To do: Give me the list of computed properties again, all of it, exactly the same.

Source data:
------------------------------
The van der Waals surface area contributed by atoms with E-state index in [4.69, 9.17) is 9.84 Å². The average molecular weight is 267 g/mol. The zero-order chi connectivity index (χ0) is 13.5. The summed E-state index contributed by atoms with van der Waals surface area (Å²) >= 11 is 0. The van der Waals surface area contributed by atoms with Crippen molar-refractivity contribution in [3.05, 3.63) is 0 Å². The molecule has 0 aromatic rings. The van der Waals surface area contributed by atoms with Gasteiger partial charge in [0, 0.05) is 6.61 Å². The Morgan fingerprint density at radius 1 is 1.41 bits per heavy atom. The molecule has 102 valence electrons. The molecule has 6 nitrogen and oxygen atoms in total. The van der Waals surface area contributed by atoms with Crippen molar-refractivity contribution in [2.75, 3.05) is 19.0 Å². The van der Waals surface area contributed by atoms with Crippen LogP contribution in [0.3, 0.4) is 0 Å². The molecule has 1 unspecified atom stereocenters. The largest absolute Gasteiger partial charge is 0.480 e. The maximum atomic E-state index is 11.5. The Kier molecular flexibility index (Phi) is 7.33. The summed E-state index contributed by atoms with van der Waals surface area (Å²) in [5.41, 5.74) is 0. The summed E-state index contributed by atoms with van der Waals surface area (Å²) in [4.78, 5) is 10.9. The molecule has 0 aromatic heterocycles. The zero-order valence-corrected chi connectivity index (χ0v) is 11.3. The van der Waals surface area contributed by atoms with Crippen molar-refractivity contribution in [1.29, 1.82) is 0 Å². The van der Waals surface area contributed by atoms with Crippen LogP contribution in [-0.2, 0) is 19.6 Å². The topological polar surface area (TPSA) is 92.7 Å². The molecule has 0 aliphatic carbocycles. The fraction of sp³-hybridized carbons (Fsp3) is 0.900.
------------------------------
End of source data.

The van der Waals surface area contributed by atoms with E-state index in [4.69, 9.17) is 9.84 Å². The average molecular weight is 267 g/mol. The zero-order chi connectivity index (χ0) is 13.5. The summed E-state index contributed by atoms with van der Waals surface area (Å²) >= 11 is 0. The van der Waals surface area contributed by atoms with Crippen molar-refractivity contribution in [3.05, 3.63) is 0 Å². The molecule has 0 aromatic rings. The van der Waals surface area contributed by atoms with Gasteiger partial charge in [0, 0.05) is 6.61 Å². The Morgan fingerprint density at radius 1 is 1.41 bits per heavy atom. The molecule has 102 valence electrons. The molecule has 6 nitrogen and oxygen atoms in total. The van der Waals surface area contributed by atoms with Crippen molar-refractivity contribution in [2.75, 3.05) is 19.0 Å². The van der Waals surface area contributed by atoms with Crippen LogP contribution in [0.3, 0.4) is 0 Å². The molecule has 1 unspecified atom stereocenters. The largest absolute Gasteiger partial charge is 0.480 e. The maximum atomic E-state index is 11.5. The Kier molecular flexibility index (Phi) is 7.33. The summed E-state index contributed by atoms with van der Waals surface area (Å²) in [5.41, 5.74) is 0. The summed E-state index contributed by atoms with van der Waals surface area (Å²) in [4.78, 5) is 10.9. The molecule has 0 aromatic heterocycles. The zero-order valence-corrected chi connectivity index (χ0v) is 11.3. The van der Waals surface area contributed by atoms with Crippen molar-refractivity contribution in [1.29, 1.82) is 0 Å². The van der Waals surface area contributed by atoms with Crippen LogP contribution in [-0.2, 0) is 19.6 Å². The topological polar surface area (TPSA) is 92.7 Å². The molecule has 0 aliphatic carbocycles. The fraction of sp³-hybridized carbons (Fsp3) is 0.900.